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If Syria does indeed face civil war, as the Russian Prime Minister Dimitry Medvedev warned yesterday, how will this impact on those countries that surround Damascus.

The obvious country to face any fallout is of course Lebanon, as Russia Today highlighted yesterday.

Since being liberated from Ottoman rule in the 1850s by the French, Lebanon has known more years of war than those of peace.

Her recent history which can be traced back to the Israeli invasion in 1982 resulted in a civil war that saw the massacres of the Palestinians in the camps of Sabra and Shatila, the eviction of US and French troops after two suicide bombings – the first time they had ever appeared – and the eventual retreat and admission of defeat by Israel in 2000, a move that emboldened Hamas who having seen how the Hezbollah had successfully liberated the ‘north bank,’ copied the tactics in the second Intifadah.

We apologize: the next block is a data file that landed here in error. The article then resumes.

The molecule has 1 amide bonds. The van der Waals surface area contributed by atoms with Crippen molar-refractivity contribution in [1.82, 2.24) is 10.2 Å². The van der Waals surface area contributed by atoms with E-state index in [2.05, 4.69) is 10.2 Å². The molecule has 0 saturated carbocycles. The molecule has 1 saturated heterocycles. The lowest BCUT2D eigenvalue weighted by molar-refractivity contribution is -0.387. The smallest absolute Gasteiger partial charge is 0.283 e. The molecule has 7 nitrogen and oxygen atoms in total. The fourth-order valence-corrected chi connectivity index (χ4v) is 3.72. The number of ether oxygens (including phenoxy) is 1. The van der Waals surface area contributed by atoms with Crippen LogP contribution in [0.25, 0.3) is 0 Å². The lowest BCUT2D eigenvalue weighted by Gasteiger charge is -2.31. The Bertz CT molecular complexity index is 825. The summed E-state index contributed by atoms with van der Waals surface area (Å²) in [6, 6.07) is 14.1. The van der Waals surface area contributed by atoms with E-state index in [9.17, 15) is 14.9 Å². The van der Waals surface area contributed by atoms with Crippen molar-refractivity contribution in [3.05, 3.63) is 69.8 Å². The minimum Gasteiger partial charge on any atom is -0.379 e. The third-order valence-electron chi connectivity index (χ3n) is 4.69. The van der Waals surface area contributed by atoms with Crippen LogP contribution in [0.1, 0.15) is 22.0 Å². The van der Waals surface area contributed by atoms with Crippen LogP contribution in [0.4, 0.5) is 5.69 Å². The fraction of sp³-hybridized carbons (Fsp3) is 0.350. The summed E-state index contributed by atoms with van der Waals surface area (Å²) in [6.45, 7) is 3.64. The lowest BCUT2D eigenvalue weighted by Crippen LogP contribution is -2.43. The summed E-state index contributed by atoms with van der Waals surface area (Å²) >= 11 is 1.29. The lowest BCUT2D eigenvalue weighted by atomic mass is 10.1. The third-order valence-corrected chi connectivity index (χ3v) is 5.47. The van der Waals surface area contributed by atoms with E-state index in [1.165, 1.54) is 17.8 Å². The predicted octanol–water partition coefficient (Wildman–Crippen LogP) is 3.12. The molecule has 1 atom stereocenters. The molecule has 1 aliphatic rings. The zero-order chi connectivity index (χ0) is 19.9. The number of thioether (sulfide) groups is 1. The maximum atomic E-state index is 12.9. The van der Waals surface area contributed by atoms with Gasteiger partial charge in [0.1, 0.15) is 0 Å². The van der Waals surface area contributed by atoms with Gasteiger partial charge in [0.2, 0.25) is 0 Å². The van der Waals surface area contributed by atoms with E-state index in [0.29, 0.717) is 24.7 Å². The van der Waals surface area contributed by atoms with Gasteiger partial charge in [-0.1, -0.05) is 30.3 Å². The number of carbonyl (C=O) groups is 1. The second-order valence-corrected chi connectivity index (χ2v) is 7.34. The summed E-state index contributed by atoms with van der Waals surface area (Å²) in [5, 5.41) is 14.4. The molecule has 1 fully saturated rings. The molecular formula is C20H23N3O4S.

All this came of course well before the ‘Arab spring’ which still hasn’t achieved its aims, namely the establishment of an independent Arab order along the lines of western Europe.

So, if there is going to be a civil war in Syria, there will be some consequences.